Amateur historians Kathleen and Douglas Jones carefully leafed through the stack of handwritten World War I soldier records looking for clues.
They were digging for details, including soldiers’ occupations before the war, where they served and names of kin that — when pieced together — will tell the stories of the more than 900 men and women who left Dakota County to serve.
“It’s really detective work,” said Kathleen Jones, describing the effort’s appeal.
The Apple Valley couple is part of a new team of volunteers compiling a database of all county residents who served in WWI for the Dakota County Historical Society.
Many folks have heard of citizen scientists — volunteers who monitor weather, birds and bugs and report their observations to experts who use the data to make discoveries. The south metro Historical Society has borrowed that concept and launched its first citizen historian project, called “Adopt a WWI Soldier.”
The response has been overwhelming.
“We were hoping for about 15 to 20 [volunteers],” said Matthew Carter, Dakota County Historical Society executive director. “Right now we are working with about 80 volunteers.”
Volunteers range in age from college students to retirees, but all share a love of history and a knack for sleuthing.
The centennial anniversary of America’s involvement in World War I spurred the adopt-a-solder project.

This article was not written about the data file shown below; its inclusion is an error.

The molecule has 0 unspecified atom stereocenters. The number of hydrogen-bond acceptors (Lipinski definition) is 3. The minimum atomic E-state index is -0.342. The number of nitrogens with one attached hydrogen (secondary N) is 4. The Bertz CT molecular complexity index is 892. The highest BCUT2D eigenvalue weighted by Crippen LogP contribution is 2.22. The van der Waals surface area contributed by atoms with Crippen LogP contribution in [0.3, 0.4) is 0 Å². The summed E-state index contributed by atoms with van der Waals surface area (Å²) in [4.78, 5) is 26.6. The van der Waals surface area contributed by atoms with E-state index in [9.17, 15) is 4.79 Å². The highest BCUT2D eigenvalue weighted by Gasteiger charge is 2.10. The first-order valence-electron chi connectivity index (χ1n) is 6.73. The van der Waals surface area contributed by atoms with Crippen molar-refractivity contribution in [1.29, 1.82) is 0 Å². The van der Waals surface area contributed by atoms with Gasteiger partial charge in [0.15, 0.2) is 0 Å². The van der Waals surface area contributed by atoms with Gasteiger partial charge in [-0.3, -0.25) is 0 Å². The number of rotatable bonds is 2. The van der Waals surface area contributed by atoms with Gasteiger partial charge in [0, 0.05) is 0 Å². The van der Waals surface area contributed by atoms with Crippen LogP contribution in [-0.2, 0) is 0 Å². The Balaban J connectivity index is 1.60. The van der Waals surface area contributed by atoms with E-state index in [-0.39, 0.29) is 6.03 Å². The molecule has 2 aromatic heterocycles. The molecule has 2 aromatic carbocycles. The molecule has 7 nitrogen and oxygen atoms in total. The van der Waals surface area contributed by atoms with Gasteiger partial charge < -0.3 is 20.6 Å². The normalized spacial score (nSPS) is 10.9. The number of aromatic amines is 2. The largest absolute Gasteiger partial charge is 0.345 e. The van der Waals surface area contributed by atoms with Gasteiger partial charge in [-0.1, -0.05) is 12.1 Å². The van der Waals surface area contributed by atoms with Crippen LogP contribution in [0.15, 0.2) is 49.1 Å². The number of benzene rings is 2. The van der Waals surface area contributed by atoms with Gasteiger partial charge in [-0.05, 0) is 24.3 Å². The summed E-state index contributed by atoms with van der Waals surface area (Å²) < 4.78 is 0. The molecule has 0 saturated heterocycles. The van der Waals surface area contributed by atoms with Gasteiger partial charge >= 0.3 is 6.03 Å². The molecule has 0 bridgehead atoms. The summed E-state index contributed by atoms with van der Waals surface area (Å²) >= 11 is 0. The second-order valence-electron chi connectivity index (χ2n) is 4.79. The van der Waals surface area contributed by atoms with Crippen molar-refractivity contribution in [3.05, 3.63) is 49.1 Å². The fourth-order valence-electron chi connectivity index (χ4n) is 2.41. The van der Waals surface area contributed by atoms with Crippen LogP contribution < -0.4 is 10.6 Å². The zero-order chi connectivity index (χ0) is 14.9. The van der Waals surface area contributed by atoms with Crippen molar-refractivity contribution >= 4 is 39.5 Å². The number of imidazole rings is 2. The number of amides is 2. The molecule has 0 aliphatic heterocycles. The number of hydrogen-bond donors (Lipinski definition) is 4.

“We had started research for our WWI exhibit,” Carter said. “As we were doing that, we realized there was no complete database to be used to identify all the men and women who served in the war.”
Given the rising popularity of online genealogy and the easy access to historic census, birth, death and military records, the Historical Society decided to ask volunteer historians to give them a hand. In addition, the Historical Society merged with the Dakota County Genealogical Society in 2017; this project is a celebration of those shared passions.
Each volunteer is given a list of five names at a time to research and a flash drive that includes forms to fill out and instructions. The goal is to map out soldiers’ lives before, during and after the war — all the way to their deaths.
Volunteers don’t just research men who served as soldiers, however. They’re also tracking women who traveled to the front to serve as Red Cross nurses and in other support roles. Sometimes, the Historical Society can assist such efforts with copies of old news clippings, letters and journals related to a name.
Volunteer historians are asked to save to the flash drive copies of all the census and military records they find so Historical Society staff can quickly double-check their work.
Kathleen Jones’ grandfather Joseph Michael Stephani was a World War I veteran. That personal connection sparked her interest.
She knew that her grandfather had left his job as a locomotive engineer in Minnesota at 27 to drive trains carrying troops in France. After the war, he returned home, married and had five children.
“He never talked about the war,” recalled Kathleen Jones, as she looked at a black-and-white photograph of her grandfather in uniform.